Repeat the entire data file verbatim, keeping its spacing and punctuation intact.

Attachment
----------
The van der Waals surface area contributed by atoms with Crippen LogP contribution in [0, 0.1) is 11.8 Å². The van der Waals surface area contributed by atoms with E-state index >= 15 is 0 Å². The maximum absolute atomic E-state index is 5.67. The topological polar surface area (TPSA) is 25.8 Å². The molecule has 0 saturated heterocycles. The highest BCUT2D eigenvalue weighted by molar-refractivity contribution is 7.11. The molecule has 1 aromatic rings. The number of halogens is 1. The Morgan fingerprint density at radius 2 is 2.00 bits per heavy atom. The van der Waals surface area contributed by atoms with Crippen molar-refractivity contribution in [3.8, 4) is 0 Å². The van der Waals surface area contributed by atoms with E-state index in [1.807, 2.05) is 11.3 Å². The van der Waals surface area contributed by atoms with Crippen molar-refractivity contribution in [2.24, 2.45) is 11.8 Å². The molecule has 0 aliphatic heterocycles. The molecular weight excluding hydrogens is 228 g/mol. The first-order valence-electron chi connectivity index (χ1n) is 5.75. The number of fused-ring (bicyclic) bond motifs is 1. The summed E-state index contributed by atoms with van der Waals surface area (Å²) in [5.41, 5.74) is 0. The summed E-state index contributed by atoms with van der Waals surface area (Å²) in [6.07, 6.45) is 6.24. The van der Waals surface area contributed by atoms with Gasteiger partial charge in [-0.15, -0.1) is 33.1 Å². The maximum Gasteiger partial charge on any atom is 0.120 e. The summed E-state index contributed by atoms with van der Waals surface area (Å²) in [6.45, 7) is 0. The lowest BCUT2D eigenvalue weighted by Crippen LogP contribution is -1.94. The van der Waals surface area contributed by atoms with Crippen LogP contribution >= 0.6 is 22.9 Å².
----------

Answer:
The van der Waals surface area contributed by atoms with Crippen LogP contribution in [0, 0.1) is 11.8 Å². The van der Waals surface area contributed by atoms with E-state index >= 15 is 0 Å². The maximum absolute atomic E-state index is 5.67. The topological polar surface area (TPSA) is 25.8 Å². The molecule has 0 saturated heterocycles. The highest BCUT2D eigenvalue weighted by molar-refractivity contribution is 7.11. The molecule has 1 aromatic rings. The number of halogens is 1. The Morgan fingerprint density at radius 2 is 2.00 bits per heavy atom. The van der Waals surface area contributed by atoms with Crippen molar-refractivity contribution in [3.8, 4) is 0 Å². The van der Waals surface area contributed by atoms with E-state index in [1.807, 2.05) is 11.3 Å². The van der Waals surface area contributed by atoms with Crippen molar-refractivity contribution in [2.24, 2.45) is 11.8 Å². The molecule has 0 aliphatic heterocycles. The molecular weight excluding hydrogens is 228 g/mol. The first-order valence-electron chi connectivity index (χ1n) is 5.75. The number of fused-ring (bicyclic) bond motifs is 1. The summed E-state index contributed by atoms with van der Waals surface area (Å²) in [5.41, 5.74) is 0. The summed E-state index contributed by atoms with van der Waals surface area (Å²) in [6.07, 6.45) is 6.24. The van der Waals surface area contributed by atoms with Gasteiger partial charge in [-0.15, -0.1) is 33.1 Å². The maximum Gasteiger partial charge on any atom is 0.120 e. The summed E-state index contributed by atoms with van der Waals surface area (Å²) in [6.45, 7) is 0. The lowest BCUT2D eigenvalue weighted by Crippen LogP contribution is -1.94. The van der Waals surface area contributed by atoms with Crippen LogP contribution >= 0.6 is 22.9 Å².